Taiga

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JakeK

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I'm sorry, this is really OT but I just can't resist. Apologies in advance.

It's certainly worth noting that ASR is becoming a somewhat valuable asset. One historic example is dpreview.com, a site that built its reputation on reviewing digital cameras. Through careful management Phil Askey built that website to millions of visits per month. Despite the recent divestment by Amazon and stagnation in digital camera advancements (compared to 15 years ago) the site currently clocks ~18 million visits per month. I can't find what it was in 2007, but back then Amazon reportedly paid around $20 million for the site (rumors-based). The professional photography and professional audio businesses are both worth about $4 billion a year in sales. Consumer markets in both fields add an additional fuzzy amount of viewers to either site. Regardless of Amir's current level of wealth, anyone sitting on an asset worth perhaps in excess of $5 million must realize the decision he is making, and as long as the site isn't sold, represents a pretty powerful statement about Amir's integrity. Now if this is a re-retirement plan for Amir, good on him, and if and when it comes, so be it. dpreview lived on fairly intact well after Amazon acquired it. But if the trajectory of ASR tracks with DPR at all, I would think that Amir would wait at least another several years in order to build value before thinking about exiting. There's still more penetration into the professional audio space that could happen, other ways to strengthen the site, who knows where the market may go. One key difference between DPR and ASR is that before Phil sold DPR he had been including advertising on the site for some time, so the present valuation for ASR is assuredly depressed by comparison, but could be modulated easily.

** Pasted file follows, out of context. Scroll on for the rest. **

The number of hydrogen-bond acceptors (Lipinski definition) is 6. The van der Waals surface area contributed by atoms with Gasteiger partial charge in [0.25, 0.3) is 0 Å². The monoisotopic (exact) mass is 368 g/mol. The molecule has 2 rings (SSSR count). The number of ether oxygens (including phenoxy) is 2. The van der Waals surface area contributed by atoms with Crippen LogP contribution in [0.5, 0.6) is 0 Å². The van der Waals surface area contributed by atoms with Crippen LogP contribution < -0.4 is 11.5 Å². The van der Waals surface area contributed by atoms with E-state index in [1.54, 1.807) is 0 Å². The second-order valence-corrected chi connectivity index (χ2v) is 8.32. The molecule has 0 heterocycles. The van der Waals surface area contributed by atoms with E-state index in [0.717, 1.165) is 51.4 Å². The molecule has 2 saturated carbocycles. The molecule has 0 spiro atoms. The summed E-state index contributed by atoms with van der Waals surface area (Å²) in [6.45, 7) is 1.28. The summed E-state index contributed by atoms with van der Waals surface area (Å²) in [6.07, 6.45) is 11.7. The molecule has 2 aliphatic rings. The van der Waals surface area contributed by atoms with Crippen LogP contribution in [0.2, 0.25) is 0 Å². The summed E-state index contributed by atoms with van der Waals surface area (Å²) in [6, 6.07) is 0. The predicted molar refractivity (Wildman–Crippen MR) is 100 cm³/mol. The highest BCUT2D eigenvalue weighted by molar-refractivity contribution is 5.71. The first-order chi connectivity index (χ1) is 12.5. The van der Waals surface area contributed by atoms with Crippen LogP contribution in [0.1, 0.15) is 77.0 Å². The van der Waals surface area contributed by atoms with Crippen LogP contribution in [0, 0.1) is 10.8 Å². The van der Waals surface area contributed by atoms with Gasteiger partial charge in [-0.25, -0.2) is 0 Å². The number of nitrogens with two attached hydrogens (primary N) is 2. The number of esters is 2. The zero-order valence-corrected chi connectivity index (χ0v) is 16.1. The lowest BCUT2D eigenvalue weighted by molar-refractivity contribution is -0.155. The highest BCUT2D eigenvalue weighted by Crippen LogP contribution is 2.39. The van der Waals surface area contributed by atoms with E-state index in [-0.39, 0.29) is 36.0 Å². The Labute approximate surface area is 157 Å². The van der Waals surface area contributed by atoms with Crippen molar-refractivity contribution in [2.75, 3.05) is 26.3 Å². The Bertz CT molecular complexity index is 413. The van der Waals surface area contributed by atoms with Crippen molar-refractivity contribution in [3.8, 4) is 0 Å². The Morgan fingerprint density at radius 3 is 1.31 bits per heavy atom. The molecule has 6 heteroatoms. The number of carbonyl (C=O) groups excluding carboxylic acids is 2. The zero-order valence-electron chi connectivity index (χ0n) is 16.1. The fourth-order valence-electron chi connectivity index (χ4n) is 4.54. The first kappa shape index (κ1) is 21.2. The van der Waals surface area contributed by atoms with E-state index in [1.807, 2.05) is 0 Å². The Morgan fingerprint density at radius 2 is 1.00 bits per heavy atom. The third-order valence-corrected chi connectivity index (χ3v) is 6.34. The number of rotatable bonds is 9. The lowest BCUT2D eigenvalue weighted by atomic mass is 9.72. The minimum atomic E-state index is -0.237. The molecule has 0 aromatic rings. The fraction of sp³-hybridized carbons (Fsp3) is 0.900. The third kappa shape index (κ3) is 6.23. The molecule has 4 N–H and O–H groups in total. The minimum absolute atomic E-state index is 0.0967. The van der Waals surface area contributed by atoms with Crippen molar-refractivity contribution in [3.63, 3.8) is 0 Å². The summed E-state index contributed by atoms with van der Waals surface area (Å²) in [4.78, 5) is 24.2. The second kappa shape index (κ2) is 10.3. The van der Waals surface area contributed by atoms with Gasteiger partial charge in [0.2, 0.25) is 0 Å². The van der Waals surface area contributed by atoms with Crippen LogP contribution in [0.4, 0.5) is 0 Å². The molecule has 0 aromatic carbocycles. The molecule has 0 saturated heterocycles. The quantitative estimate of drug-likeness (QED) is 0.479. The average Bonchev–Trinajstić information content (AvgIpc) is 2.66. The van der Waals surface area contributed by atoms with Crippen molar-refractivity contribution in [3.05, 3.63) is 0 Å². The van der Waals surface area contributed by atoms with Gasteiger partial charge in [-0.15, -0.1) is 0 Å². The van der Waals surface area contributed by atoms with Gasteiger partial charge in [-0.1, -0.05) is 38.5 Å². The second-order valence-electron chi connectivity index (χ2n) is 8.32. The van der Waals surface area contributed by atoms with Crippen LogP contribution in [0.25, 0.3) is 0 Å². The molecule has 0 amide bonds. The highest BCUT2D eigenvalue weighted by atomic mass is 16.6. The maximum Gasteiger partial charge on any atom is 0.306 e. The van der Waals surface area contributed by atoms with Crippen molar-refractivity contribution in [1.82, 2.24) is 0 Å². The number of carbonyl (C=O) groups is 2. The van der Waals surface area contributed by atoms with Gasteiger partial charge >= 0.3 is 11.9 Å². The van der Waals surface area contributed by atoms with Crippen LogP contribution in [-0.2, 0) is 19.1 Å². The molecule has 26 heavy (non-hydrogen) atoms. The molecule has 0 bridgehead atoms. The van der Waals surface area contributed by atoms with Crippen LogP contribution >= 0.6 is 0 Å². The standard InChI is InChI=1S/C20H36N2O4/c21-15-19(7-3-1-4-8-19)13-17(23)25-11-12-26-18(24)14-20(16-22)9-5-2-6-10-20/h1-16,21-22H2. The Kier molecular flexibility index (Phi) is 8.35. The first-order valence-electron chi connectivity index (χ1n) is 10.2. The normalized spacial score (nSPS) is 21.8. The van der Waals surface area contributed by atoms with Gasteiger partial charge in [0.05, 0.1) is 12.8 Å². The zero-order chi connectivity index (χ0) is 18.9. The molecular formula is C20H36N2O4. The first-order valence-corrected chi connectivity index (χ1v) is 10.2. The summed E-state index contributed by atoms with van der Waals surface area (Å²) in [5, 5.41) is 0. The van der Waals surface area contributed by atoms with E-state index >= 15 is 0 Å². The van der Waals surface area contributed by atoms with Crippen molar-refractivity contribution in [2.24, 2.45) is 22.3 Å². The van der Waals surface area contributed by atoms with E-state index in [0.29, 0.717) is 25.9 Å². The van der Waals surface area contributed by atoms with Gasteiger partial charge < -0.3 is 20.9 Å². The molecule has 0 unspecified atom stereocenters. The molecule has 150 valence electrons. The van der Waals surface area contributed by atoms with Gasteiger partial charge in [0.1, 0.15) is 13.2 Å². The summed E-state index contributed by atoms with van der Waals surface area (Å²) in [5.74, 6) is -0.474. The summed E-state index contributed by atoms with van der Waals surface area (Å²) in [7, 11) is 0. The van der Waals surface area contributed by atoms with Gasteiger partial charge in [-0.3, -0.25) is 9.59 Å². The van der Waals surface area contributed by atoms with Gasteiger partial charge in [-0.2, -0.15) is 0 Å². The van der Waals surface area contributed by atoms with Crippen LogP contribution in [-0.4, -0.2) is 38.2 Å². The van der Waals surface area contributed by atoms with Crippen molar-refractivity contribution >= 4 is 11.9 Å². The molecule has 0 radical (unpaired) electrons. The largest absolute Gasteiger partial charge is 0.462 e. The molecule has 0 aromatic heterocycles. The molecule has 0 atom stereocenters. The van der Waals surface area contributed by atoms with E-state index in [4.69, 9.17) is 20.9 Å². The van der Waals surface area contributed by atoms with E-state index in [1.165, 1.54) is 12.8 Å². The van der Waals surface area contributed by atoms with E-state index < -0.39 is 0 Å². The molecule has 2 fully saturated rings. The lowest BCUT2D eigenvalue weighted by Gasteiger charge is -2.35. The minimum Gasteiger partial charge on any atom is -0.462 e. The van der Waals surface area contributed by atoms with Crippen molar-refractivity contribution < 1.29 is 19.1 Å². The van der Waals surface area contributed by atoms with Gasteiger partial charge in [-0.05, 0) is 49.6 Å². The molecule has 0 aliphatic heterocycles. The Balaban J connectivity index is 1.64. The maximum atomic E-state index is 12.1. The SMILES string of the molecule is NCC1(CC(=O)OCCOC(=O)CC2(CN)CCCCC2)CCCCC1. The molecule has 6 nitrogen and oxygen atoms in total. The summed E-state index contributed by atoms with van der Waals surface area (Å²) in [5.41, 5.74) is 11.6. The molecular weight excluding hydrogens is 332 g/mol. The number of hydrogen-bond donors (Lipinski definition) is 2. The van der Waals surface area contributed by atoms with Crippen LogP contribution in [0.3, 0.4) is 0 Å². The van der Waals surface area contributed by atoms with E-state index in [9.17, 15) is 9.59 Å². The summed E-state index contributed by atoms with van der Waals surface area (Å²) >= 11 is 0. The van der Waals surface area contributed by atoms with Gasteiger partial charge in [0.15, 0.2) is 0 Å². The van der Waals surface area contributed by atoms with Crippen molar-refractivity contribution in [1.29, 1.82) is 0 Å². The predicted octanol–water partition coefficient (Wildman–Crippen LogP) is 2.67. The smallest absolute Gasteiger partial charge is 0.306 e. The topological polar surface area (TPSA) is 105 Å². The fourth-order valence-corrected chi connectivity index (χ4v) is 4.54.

I think we should all applaud Amir's generosity in providing this site and his tests and reviews. I hope it keeps on being worthwhile and satisfying to keep at it while dealing with some of the negative aspects! :)
 

DanielT

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I prefer just to keep my distance from marketing people....and there is no forgiving marketing people.
There was a hell of a discussion about your statement, but why? I suspect you mean the extreme varieties of marketing. As it is exaggerated to extremes and in worst case involves lies. Examples of that are frequently brought up here at ASR regarding HiFi.

Not only here at ASR that topic is covered, an example:


Having said that, everyone knows that if you don't inform that you have products for sale, nothing will happen.